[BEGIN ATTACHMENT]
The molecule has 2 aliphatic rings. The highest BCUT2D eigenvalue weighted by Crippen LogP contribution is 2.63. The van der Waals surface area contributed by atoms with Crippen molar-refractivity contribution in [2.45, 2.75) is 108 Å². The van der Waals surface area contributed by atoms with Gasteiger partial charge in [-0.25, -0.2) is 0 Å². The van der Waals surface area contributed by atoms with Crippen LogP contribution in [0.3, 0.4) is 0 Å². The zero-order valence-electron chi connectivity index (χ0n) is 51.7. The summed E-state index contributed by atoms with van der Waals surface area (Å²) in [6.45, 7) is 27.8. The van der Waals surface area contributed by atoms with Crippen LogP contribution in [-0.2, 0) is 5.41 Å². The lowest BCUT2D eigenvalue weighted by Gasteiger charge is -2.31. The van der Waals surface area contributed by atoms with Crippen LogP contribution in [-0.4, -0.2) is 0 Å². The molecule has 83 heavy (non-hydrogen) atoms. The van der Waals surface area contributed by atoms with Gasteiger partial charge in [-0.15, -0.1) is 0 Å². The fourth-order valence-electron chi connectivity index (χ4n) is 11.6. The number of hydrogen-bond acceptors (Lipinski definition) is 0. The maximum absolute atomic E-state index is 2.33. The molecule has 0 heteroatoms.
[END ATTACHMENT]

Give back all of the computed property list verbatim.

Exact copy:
The molecule has 2 aliphatic rings. The highest BCUT2D eigenvalue weighted by Crippen LogP contribution is 2.63. The van der Waals surface area contributed by atoms with Crippen molar-refractivity contribution in [2.45, 2.75) is 108 Å². The van der Waals surface area contributed by atoms with Gasteiger partial charge in [-0.25, -0.2) is 0 Å². The van der Waals surface area contributed by atoms with Crippen LogP contribution in [0.3, 0.4) is 0 Å². The zero-order valence-electron chi connectivity index (χ0n) is 51.7. The summed E-state index contributed by atoms with van der Waals surface area (Å²) in [6.45, 7) is 27.8. The van der Waals surface area contributed by atoms with Crippen LogP contribution in [-0.2, 0) is 5.41 Å². The lowest BCUT2D eigenvalue weighted by Gasteiger charge is -2.31. The van der Waals surface area contributed by atoms with Crippen LogP contribution in [-0.4, -0.2) is 0 Å². The molecule has 83 heavy (non-hydrogen) atoms. The van der Waals surface area contributed by atoms with Gasteiger partial charge in [-0.15, -0.1) is 0 Å². The fourth-order valence-electron chi connectivity index (χ4n) is 11.6. The number of hydrogen-bond acceptors (Lipinski definition) is 0. The maximum absolute atomic E-state index is 2.33. The molecule has 0 heteroatoms.